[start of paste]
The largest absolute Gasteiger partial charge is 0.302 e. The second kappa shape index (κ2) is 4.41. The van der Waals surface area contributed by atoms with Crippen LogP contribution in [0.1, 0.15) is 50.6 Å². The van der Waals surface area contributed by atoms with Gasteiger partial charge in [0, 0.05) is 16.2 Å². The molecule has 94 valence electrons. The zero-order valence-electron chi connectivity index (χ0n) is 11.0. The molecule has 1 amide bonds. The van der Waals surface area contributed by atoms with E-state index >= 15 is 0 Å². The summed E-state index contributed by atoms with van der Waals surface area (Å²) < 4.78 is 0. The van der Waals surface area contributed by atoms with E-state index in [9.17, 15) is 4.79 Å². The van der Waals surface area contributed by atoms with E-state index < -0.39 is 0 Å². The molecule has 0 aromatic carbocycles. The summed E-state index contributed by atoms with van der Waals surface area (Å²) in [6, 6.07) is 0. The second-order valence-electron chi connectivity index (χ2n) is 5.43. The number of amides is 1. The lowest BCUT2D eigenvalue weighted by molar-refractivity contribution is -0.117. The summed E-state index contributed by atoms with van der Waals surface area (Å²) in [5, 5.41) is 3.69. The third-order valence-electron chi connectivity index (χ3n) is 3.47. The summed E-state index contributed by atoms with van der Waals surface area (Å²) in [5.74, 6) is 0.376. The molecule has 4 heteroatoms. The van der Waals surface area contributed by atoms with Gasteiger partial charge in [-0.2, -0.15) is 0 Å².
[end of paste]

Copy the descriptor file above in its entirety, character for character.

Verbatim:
The largest absolute Gasteiger partial charge is 0.302 e. The second kappa shape index (κ2) is 4.41. The van der Waals surface area contributed by atoms with Crippen LogP contribution in [0.1, 0.15) is 50.6 Å². The van der Waals surface area contributed by atoms with Gasteiger partial charge in [0, 0.05) is 16.2 Å². The molecule has 94 valence electrons. The zero-order valence-electron chi connectivity index (χ0n) is 11.0. The molecule has 1 amide bonds. The van der Waals surface area contributed by atoms with E-state index >= 15 is 0 Å². The summed E-state index contributed by atoms with van der Waals surface area (Å²) < 4.78 is 0. The van der Waals surface area contributed by atoms with E-state index in [9.17, 15) is 4.79 Å². The van der Waals surface area contributed by atoms with E-state index < -0.39 is 0 Å². The molecule has 0 aromatic carbocycles. The summed E-state index contributed by atoms with van der Waals surface area (Å²) in [6, 6.07) is 0. The second-order valence-electron chi connectivity index (χ2n) is 5.43. The number of amides is 1. The lowest BCUT2D eigenvalue weighted by molar-refractivity contribution is -0.117. The summed E-state index contributed by atoms with van der Waals surface area (Å²) in [5, 5.41) is 3.69. The third-order valence-electron chi connectivity index (χ3n) is 3.47. The summed E-state index contributed by atoms with van der Waals surface area (Å²) in [5.74, 6) is 0.376. The molecule has 4 heteroatoms. The van der Waals surface area contributed by atoms with Gasteiger partial charge in [-0.2, -0.15) is 0 Å².